“With the ECB taking only careful steps toward its next taper and markets inclined to doubt the Fed’s willingness to deliver a December hike, policy divergence would quickly—and somewhat ironically - turn in favour of the GBP,” adds Rossiter.

“The risk of Chief Economist Haldane voting for a hike could help the EUR/GBP correction extend below support at 0.9090/9100 – potentially as far as the 0.9000/9025 area,” says Chris Turner, head of foreign exchange strategy at ING. EUR/GBP at 0.9090/9100 gives us GBP/EUR at around 1.10 and 0.90 gives us 1.11.

Granted, these levels in the exchange rate have been taken out by the recent bout of Sterling strength, but we would imagine the move would extend even further were Haldane to vote for a rise.

Analyst Kamal Sharma at Bank of America Merrill Lynch says Pound Sterling could rally further on the Bank of England's Thursday meeting.

"A less dovish MPC is likely to provide some support for GBP,” says Sharma. BAML do however reiterate their call for a weaker GBP heading into a series of political events that they think will test the market's belief that a transition agreement will be announced sooner rather than later.

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The Bank of England has held the base rate at its record-low of 0.25% since August 2016.

Governor Carney has warned previously that the Bank could soon raise rates to maintain its inflation target at 2.0% is maintained. Concerns that the rate will breach 3.0% on the back of renewed Sterling weakness - particularly against the Euro - have been heightened.

Raising rates could underpin the Pound, thereby capping the rise in inflation.

Michael Saunders, another MPC rate setter and a frequent hawk, has been calling for a rate hike since March.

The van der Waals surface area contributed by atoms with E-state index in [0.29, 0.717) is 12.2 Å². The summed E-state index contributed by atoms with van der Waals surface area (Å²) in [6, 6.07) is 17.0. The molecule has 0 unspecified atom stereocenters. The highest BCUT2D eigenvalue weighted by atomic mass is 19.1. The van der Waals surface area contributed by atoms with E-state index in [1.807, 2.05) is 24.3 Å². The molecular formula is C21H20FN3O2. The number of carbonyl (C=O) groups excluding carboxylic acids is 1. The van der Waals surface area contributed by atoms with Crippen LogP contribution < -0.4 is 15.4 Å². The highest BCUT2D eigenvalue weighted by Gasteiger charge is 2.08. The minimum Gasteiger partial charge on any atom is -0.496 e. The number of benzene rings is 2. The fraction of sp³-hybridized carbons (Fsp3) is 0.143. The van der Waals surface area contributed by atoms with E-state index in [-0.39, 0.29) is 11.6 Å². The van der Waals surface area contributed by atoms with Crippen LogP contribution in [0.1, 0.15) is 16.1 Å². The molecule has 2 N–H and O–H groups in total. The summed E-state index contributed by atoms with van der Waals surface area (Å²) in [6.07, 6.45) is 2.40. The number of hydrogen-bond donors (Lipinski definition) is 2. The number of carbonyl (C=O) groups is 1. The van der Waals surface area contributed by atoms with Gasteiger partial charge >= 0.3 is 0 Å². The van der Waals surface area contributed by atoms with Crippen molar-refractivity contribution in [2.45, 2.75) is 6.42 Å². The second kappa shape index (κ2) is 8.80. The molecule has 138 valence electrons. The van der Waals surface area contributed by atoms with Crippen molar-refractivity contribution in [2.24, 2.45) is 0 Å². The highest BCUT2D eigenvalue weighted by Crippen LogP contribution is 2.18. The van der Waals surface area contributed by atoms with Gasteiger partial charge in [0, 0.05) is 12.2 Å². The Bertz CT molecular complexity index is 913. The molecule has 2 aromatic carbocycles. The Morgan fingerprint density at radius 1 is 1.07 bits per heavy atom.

He reiterated his view, at a speech in August, that a rate hike would simply remove the additional stimulus put in place by the BoE in the wake of the Brexit vote of 2016 and that this would be justified given the economy's performance since the vote.

“A similar case was made in June by Haldane, who despite having voted consistently for stable rates so far, had indicated that, for this very reason, he could vote for a hike towards the end of this year,” says Asmalah Jamaleh, an economist at Intesa Sanpaolo. “Which could mean November, when the Inflation Report containing updated growth and inflation forecasts will be released.”

Watch Carney

As mentioned, most commentators and economists doubt that a rate rise is on the cards for later this week, but most agree there is a chance that the vote split could signal a hawkish shift at the Bank.

Haldane is the obvious one to watch but Kathleen Brooks at City Index suggests it is also interesting to see how Governor Mark Carney votes.

Although he has been concerned about growth, in a speech in June he mentioned the fact that the Bank could not ignore rising prices indefinitely.

"Is now the time for the Governor to put his money where his mouth is and actually vote for a rate hike? If yes, then sterling is likely to fly high," says Brooks.

While we may be too soon in our call for a vote for a rate hike from the Governor of the BOE, "if inflation continues in this direction then it won’t be too far away," adds the analyst.